poopnscoop Tue 27-Nov-12 11:43:38

That's what childminding is about ... different childminders offer different services... I, who is childless, would not have this kind of thing happen... but then I also focus on the under 3s and do not do school runs, so would not be able to lift and carry your child to and fro school.

There is nothing selfish (very harsh for anyone to say that) about the childminder... this is the service she offers, which happens to involve a judo session once a week.

You need to weigh up the 45 minute judo session against the care she will offer you the rest of the week she has your child. She said she's have activities for him etc. He'd get some lovely time with her.. and get to watch judo which would be fun.

Tanith Tue 27-Nov-12 12:48:47

I guessed it might be because it was her own son hmm

I think you need to consider how often that child has to come second to the mindees, as does almost every childminder's child.

Take my own daughter, for example. I started back minding two weeks after she was born. All she has ever known is having to share her home, her toys, her parents, her family with minded children. She has had to miss activities and parties because I'm a childminder. Both she and her brother have missed out on having their friends round to play and having them to tea because I'm a childminder. She's had birthday presents smashed by minded children before she even got to play with them. She and her brother have been hurt by minded children in their own home.

I don't doubt your childminder's son could tell a similar story: and now you want to prevent him from attending a club he enjoys. Because he's a childminder's child.

OutragedFromLeeds Tue 27-Nov-12 13:10:17

Is your DS an only child? I think if he had siblings this probably wouldn't bother you because you'd know it's completely part of life, just as much as going to the shops/dentist/doctor is. It's probably a valuable experience for him that he wouldn't normally have as an only child.

I imagine that he won't be required to sit still and silent in the Judo hall for 45mins. They will probably be waiting outside/in a cafe or something and he can colour/do a puzzle/read/talk to the childminder/play i-spy.

If you're not happy with this childminder don't use her, but there is nothing odd or unreasonable or selfish about what she is doing.

pippin26 Tue 27-Nov-12 13:44:57

what do you mean its not 'inclusive' - of course it is and the minder has given you the option of seeing if you wanted your child to join in.. its not the minders fault that you choose not to.
So would you say an visit to the doctors, dentist, trip to shops to buy new shoes should be 'inclusive' (using your reasoning)?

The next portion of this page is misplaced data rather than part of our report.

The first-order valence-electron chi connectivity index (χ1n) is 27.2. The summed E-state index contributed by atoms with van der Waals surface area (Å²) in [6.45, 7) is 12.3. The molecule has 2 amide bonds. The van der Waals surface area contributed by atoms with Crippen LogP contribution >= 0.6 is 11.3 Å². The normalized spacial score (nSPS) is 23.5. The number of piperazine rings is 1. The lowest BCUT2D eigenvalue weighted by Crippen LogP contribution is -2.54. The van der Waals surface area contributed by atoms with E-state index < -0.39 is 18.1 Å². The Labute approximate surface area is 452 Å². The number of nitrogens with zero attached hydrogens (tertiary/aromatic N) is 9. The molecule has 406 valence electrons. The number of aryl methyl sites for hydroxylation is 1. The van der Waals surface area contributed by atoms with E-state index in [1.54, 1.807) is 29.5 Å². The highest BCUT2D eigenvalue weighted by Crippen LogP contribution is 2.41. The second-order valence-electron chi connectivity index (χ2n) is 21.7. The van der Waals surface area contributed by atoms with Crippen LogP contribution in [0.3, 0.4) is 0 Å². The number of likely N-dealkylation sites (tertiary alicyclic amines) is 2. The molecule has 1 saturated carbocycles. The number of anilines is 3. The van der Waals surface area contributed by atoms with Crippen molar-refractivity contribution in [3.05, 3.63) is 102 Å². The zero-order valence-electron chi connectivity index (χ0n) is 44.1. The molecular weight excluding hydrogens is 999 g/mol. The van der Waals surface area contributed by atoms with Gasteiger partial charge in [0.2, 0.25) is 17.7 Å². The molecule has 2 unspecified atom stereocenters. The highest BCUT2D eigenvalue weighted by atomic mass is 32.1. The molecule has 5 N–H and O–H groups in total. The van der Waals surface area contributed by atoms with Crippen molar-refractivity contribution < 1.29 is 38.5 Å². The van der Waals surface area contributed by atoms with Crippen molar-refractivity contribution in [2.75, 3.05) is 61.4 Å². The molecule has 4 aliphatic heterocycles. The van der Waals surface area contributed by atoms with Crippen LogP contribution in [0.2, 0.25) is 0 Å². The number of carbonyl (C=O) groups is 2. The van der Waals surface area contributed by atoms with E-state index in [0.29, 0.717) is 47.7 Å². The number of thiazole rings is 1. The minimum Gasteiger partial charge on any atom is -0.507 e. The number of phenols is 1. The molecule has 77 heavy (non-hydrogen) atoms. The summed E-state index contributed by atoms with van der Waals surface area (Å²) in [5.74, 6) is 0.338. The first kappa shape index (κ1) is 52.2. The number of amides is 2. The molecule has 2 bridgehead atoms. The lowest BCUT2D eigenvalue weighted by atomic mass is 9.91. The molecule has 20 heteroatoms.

Utter rubbish, as I said, my mindees have to accompany me twice a week for my child to go to dance class, one is continually asking 'can I go' - I tell her to ask her mummy - it is for her mum (parents) to allow/not allow for what ever reasons and up to them to explain the reasons.

Being able to afford/not afford is subjective to each family and just because one family can afford choose to do - is nothing to do with being 'inclusive' . (You are interpeting it wrong)

Obviously if you are viewing this minder this way then find another minder.

CheerfulYank Tue 27-Nov-12 14:41:20

Well...your childminder said he could do the class, didn't she? And he's 4, I think he'd understand "not being able to join in." confused

FWIW I am, or was, the parent of a mindee. DS went to a childminder from the time he was four months old until last May when he was almost five. I wouldn't have had an issue with this at all...I probably would have taken her up on the offer to have DS join though, martial arts are great for kids! smile

fallingsun Tue 27-Nov-12 14:42:07

I think its quite odd. If its half and hour drive each way, plus forty five minute class then realistically its going to be a couple of hours round trip. Not much fun for your ds, I'd think he'd feel quite excluded. Unless you really like this cm in other respects, I'd consider changing.

CheerfulYank Tue 27-Nov-12 16:05:12

If it were every day I'd say no, but once a week...meh. Not a big deal IMO.

minderjinx Tue 27-Nov-12 18:07:10

I don't think your new CM is at all out of order. She has a family commitment which she has told you about and has offered you some options. You do of course also have the option of finding other childcare. I think that might be for the best if you are already considering whether her actions are odd/unreasonable - that doesn't sound like a very promising basis for a partnership.

Blondeshavemorefun Tue 27-Nov-12 18:41:56

It's less then 2hrs a week including travel

A cm isn't one to one and they decide what they are doing during the day

If you want one to one and input then employ a nanny

redundant Tue 27-Nov-12 19:10:58

Hi again - I agree with some things that have been said, disagree with the way some other things have been said ;)

It was dropped into conversation some considerable time after we had agreed to start with her, not at the time we initially discussed terms, routine etc. She works 4 days a week, and my son is only with her 4 afternoons (my younger daughter is with her all day, 4 days a week). I don't think I was being unreasonable asking if she could swap to a class that takes place either on her day off, or on a morning when she only has my daughter (my daughter is only 9months and wouldn't care less where she is, so I have no problem with it happening when she's caring for just her).